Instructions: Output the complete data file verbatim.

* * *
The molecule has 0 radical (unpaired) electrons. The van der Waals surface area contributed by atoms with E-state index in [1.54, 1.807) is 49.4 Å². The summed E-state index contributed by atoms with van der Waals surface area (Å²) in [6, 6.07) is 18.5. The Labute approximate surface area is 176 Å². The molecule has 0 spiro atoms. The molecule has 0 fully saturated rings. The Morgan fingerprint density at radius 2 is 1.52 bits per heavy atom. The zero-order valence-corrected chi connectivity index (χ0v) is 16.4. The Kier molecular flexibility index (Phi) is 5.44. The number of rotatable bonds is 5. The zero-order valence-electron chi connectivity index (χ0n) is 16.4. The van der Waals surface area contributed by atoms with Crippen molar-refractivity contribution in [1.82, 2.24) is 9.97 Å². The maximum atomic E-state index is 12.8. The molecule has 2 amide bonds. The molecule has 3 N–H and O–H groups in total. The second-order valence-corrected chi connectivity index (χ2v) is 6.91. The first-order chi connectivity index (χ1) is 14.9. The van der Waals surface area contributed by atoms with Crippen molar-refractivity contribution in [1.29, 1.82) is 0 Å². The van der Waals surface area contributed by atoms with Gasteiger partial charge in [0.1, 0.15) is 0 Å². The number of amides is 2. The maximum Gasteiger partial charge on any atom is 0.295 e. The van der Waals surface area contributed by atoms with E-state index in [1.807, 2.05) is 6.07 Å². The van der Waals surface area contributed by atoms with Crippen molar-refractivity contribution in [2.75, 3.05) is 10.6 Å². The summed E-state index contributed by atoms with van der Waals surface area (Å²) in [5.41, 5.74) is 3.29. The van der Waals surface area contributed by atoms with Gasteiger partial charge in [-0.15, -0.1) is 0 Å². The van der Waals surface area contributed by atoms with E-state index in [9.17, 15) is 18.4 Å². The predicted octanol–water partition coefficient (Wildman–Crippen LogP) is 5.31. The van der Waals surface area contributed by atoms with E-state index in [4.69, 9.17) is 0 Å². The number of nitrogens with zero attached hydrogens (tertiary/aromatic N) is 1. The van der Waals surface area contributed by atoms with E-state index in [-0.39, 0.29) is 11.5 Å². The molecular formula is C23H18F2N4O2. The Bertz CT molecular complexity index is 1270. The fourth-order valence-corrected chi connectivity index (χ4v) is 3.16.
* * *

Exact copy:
The molecule has 0 radical (unpaired) electrons. The van der Waals surface area contributed by atoms with E-state index in [1.54, 1.807) is 49.4 Å². The summed E-state index contributed by atoms with van der Waals surface area (Å²) in [6, 6.07) is 18.5. The Labute approximate surface area is 176 Å². The molecule has 0 spiro atoms. The molecule has 0 fully saturated rings. The Morgan fingerprint density at radius 2 is 1.52 bits per heavy atom. The zero-order valence-corrected chi connectivity index (χ0v) is 16.4. The Kier molecular flexibility index (Phi) is 5.44. The number of rotatable bonds is 5. The zero-order valence-electron chi connectivity index (χ0n) is 16.4. The van der Waals surface area contributed by atoms with Crippen molar-refractivity contribution in [1.82, 2.24) is 9.97 Å². The maximum atomic E-state index is 12.8. The molecule has 2 amide bonds. The molecule has 3 N–H and O–H groups in total. The second-order valence-corrected chi connectivity index (χ2v) is 6.91. The first-order chi connectivity index (χ1) is 14.9. The van der Waals surface area contributed by atoms with Crippen molar-refractivity contribution in [1.29, 1.82) is 0 Å². The van der Waals surface area contributed by atoms with Gasteiger partial charge in [0.1, 0.15) is 0 Å². The number of amides is 2. The maximum Gasteiger partial charge on any atom is 0.295 e. The van der Waals surface area contributed by atoms with E-state index in [1.807, 2.05) is 6.07 Å². The van der Waals surface area contributed by atoms with Crippen molar-refractivity contribution in [2.75, 3.05) is 10.6 Å². The summed E-state index contributed by atoms with van der Waals surface area (Å²) in [5.41, 5.74) is 3.29. The van der Waals surface area contributed by atoms with Gasteiger partial charge in [-0.15, -0.1) is 0 Å². The van der Waals surface area contributed by atoms with E-state index in [9.17, 15) is 18.4 Å². The predicted octanol–water partition coefficient (Wildman–Crippen LogP) is 5.31. The van der Waals surface area contributed by atoms with E-state index in [4.69, 9.17) is 0 Å². The number of nitrogens with zero attached hydrogens (tertiary/aromatic N) is 1. The van der Waals surface area contributed by atoms with E-state index in [-0.39, 0.29) is 11.5 Å². The molecular formula is C23H18F2N4O2. The Bertz CT molecular complexity index is 1270. The fourth-order valence-corrected chi connectivity index (χ4v) is 3.16.